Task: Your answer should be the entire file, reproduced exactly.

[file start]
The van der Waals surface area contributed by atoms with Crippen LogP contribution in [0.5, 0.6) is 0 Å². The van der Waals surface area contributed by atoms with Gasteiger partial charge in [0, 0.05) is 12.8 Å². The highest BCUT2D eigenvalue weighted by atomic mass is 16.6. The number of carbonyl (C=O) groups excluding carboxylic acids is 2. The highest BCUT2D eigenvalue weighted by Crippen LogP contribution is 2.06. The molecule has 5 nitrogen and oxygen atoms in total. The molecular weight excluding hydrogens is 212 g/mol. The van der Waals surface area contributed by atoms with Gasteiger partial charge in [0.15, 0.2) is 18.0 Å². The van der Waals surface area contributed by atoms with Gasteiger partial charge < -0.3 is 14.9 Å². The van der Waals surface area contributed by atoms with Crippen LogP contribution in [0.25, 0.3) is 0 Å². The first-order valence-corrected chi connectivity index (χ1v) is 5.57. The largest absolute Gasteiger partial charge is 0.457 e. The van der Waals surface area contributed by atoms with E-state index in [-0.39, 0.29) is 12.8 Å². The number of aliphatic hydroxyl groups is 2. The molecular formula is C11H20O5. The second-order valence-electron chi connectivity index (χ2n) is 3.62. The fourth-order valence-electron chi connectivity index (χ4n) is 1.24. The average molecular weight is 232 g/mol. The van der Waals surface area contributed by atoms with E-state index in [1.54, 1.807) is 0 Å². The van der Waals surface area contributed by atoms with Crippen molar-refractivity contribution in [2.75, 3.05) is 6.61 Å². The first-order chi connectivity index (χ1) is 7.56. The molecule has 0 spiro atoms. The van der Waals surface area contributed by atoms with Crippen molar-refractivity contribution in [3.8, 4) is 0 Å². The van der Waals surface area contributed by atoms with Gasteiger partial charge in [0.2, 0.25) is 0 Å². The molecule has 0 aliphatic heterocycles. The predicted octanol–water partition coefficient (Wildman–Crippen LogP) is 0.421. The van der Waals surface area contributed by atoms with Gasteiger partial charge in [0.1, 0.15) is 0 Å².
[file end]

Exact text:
The van der Waals surface area contributed by atoms with Crippen LogP contribution in [0.5, 0.6) is 0 Å². The van der Waals surface area contributed by atoms with Gasteiger partial charge in [0, 0.05) is 12.8 Å². The highest BCUT2D eigenvalue weighted by atomic mass is 16.6. The number of carbonyl (C=O) groups excluding carboxylic acids is 2. The highest BCUT2D eigenvalue weighted by Crippen LogP contribution is 2.06. The molecule has 5 nitrogen and oxygen atoms in total. The molecular weight excluding hydrogens is 212 g/mol. The van der Waals surface area contributed by atoms with Gasteiger partial charge in [0.15, 0.2) is 18.0 Å². The van der Waals surface area contributed by atoms with Gasteiger partial charge < -0.3 is 14.9 Å². The van der Waals surface area contributed by atoms with Crippen LogP contribution in [0.25, 0.3) is 0 Å². The first-order valence-corrected chi connectivity index (χ1v) is 5.57. The largest absolute Gasteiger partial charge is 0.457 e. The van der Waals surface area contributed by atoms with E-state index in [-0.39, 0.29) is 12.8 Å². The number of aliphatic hydroxyl groups is 2. The molecular formula is C11H20O5. The second-order valence-electron chi connectivity index (χ2n) is 3.62. The fourth-order valence-electron chi connectivity index (χ4n) is 1.24. The average molecular weight is 232 g/mol. The van der Waals surface area contributed by atoms with E-state index in [1.54, 1.807) is 0 Å². The van der Waals surface area contributed by atoms with Crippen molar-refractivity contribution in [2.75, 3.05) is 6.61 Å². The first-order chi connectivity index (χ1) is 7.56. The molecule has 0 spiro atoms. The van der Waals surface area contributed by atoms with Crippen molar-refractivity contribution in [3.8, 4) is 0 Å². The van der Waals surface area contributed by atoms with Gasteiger partial charge in [0.2, 0.25) is 0 Å². The molecule has 0 aliphatic heterocycles. The predicted octanol–water partition coefficient (Wildman–Crippen LogP) is 0.421. The van der Waals surface area contributed by atoms with Gasteiger partial charge in [0.1, 0.15) is 0 Å².